Cutting Grapes So Your Kid Doesn’t Choke Isn’t Just A Fear Tactic — Doctors Recommend You Do It

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I know, I know, I don’t want to hear the truth either, but it’s there, as plain as day (according to people in the know, too).

Cutting your kid’s grapes into halves or fourths is a pain in the butt, but it could save their life.

In an article called The Choking Hazard Of Grapes: A Plea For Awareness, the dangers of letting kids eat whole grapes are outlined – and pediatric death is the worst possible outcome.

The AAP recommends you at least halve, preferably quarter, grapes to keep them from getting lodged in your child’s esophagus. And it really does happen – this image of a grape lodged in the throat of a 5yo  is freaking people out all over social media as it makes the rounds.

He’s fine, but he needed emergency surgery to fix the situation, according to People.

Near the top of the list of pediatric choking hazards, the AAP says you should be cutting grapes until your child is at least 5 years old, though if they’re not careful eaters, you may want to do it for longer.

Grapes are particularly hazardous because their skin is slippery even before it’s covered in saliva, and they’re almost exactly the same width as a child’s esophagus.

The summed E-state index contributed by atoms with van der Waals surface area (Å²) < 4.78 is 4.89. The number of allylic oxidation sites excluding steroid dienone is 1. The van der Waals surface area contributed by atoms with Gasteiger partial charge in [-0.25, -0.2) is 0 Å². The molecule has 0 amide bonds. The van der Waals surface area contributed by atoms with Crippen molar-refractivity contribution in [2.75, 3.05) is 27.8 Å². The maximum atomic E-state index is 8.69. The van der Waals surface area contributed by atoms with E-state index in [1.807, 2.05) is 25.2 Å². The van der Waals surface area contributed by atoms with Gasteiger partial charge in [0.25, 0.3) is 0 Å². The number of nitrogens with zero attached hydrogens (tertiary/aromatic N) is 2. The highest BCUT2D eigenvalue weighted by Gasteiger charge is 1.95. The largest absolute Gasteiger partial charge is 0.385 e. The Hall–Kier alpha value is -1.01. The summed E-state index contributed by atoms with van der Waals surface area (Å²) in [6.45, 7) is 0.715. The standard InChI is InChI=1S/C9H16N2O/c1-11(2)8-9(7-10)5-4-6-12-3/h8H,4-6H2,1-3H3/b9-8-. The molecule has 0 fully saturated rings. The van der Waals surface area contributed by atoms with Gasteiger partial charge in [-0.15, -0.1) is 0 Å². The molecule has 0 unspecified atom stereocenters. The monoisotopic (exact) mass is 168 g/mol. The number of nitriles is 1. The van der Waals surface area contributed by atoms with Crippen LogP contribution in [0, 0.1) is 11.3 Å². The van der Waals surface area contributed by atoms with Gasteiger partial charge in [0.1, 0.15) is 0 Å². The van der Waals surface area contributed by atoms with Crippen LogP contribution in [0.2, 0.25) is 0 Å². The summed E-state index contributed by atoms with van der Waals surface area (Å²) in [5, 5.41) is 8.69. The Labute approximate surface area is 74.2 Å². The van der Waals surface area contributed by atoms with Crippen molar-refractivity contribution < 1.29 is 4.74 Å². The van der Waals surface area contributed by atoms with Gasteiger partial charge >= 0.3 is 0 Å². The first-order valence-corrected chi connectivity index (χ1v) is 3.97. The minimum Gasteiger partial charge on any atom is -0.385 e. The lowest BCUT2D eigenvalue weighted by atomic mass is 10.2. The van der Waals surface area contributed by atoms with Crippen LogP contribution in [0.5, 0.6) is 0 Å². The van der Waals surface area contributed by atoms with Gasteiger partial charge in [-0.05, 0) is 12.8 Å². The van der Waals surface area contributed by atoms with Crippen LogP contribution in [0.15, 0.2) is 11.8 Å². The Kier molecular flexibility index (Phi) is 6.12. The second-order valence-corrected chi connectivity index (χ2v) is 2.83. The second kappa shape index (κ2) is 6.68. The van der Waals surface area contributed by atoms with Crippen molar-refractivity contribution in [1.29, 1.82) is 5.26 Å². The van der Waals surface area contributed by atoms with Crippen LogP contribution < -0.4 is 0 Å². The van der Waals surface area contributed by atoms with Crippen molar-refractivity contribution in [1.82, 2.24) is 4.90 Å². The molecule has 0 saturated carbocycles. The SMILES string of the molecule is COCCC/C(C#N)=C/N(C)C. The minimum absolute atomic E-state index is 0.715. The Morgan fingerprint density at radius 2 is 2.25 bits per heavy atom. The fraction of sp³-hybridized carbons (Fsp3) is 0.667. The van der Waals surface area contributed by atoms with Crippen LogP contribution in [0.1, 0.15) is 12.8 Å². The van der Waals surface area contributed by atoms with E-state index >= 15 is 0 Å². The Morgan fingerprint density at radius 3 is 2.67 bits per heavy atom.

Bronx speech and feeding therapist Lupe Garcia expands on why cutting grapes in particular is so important.

“Once a whole grape gets coated in saliva, they are extra slimy and slippery and it doesn’t take a whole lot for them to get swallowed improperly. When you slice them into quarters, they aren’t as hard, and aren’t prone to occlude the airway.”

As to stopping at age 5, well, you might want to hold off on that, too.

“For many kids, they eat too fast to stop slicing at 5. Watch their maturity and go from there.”

I mean, I know that I’ve choked on more than a few things that seemed harmless, and I’m considered an adult. Now that I own an actual toddler, I can say that I have very little confidence in his ability to be careful when advised to do so.

All to say: pass the knife.